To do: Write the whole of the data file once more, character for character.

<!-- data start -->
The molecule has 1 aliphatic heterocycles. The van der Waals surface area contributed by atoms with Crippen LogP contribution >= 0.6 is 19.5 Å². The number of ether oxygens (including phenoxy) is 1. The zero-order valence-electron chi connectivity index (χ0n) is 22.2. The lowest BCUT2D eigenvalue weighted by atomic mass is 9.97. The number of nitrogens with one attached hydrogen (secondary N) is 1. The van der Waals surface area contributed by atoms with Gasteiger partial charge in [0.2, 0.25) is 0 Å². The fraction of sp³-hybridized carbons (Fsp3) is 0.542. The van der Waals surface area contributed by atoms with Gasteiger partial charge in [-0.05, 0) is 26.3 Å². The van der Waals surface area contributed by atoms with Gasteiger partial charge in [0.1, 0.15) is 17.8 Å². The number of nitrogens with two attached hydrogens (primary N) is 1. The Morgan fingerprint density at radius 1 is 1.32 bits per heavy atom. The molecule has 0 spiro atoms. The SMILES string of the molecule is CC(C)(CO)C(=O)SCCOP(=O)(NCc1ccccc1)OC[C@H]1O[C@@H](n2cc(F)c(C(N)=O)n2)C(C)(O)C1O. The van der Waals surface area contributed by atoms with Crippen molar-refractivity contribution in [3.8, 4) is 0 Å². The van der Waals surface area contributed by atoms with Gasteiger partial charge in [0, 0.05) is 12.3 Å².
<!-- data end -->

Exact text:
The molecule has 1 aliphatic heterocycles. The van der Waals surface area contributed by atoms with Crippen LogP contribution >= 0.6 is 19.5 Å². The number of ether oxygens (including phenoxy) is 1. The zero-order valence-electron chi connectivity index (χ0n) is 22.2. The lowest BCUT2D eigenvalue weighted by atomic mass is 9.97. The number of nitrogens with one attached hydrogen (secondary N) is 1. The van der Waals surface area contributed by atoms with Gasteiger partial charge in [0.2, 0.25) is 0 Å². The fraction of sp³-hybridized carbons (Fsp3) is 0.542. The van der Waals surface area contributed by atoms with Gasteiger partial charge in [-0.05, 0) is 26.3 Å². The van der Waals surface area contributed by atoms with Gasteiger partial charge in [0.1, 0.15) is 17.8 Å². The number of nitrogens with two attached hydrogens (primary N) is 1. The Morgan fingerprint density at radius 1 is 1.32 bits per heavy atom. The molecule has 0 spiro atoms. The SMILES string of the molecule is CC(C)(CO)C(=O)SCCOP(=O)(NCc1ccccc1)OC[C@H]1O[C@@H](n2cc(F)c(C(N)=O)n2)C(C)(O)C1O. The van der Waals surface area contributed by atoms with Crippen molar-refractivity contribution in [3.8, 4) is 0 Å². The van der Waals surface area contributed by atoms with Gasteiger partial charge in [0, 0.05) is 12.3 Å².